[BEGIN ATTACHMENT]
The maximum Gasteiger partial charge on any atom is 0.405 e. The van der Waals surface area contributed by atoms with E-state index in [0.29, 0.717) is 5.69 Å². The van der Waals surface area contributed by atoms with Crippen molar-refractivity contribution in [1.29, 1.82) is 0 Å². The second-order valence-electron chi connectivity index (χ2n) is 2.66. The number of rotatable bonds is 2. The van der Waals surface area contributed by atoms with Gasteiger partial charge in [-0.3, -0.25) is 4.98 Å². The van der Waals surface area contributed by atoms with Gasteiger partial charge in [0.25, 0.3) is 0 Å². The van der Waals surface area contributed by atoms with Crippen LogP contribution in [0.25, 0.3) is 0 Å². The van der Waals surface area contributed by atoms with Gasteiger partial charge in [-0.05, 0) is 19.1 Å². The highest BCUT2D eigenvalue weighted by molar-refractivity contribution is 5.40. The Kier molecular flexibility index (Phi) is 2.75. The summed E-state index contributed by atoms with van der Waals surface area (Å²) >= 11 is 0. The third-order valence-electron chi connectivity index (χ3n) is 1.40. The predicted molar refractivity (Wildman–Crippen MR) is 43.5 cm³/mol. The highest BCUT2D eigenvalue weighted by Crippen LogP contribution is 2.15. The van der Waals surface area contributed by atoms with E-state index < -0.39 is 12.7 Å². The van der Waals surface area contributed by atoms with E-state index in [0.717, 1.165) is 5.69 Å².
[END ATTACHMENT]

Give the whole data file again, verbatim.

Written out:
The maximum Gasteiger partial charge on any atom is 0.405 e. The van der Waals surface area contributed by atoms with E-state index in [0.29, 0.717) is 5.69 Å². The van der Waals surface area contributed by atoms with Crippen molar-refractivity contribution in [1.29, 1.82) is 0 Å². The second-order valence-electron chi connectivity index (χ2n) is 2.66. The number of rotatable bonds is 2. The van der Waals surface area contributed by atoms with Gasteiger partial charge in [-0.3, -0.25) is 4.98 Å². The van der Waals surface area contributed by atoms with Gasteiger partial charge in [0.25, 0.3) is 0 Å². The van der Waals surface area contributed by atoms with Crippen LogP contribution in [0.25, 0.3) is 0 Å². The van der Waals surface area contributed by atoms with Gasteiger partial charge in [-0.05, 0) is 19.1 Å². The highest BCUT2D eigenvalue weighted by molar-refractivity contribution is 5.40. The Kier molecular flexibility index (Phi) is 2.75. The summed E-state index contributed by atoms with van der Waals surface area (Å²) >= 11 is 0. The third-order valence-electron chi connectivity index (χ3n) is 1.40. The predicted molar refractivity (Wildman–Crippen MR) is 43.5 cm³/mol. The highest BCUT2D eigenvalue weighted by Crippen LogP contribution is 2.15. The van der Waals surface area contributed by atoms with E-state index < -0.39 is 12.7 Å². The van der Waals surface area contributed by atoms with E-state index in [0.717, 1.165) is 5.69 Å².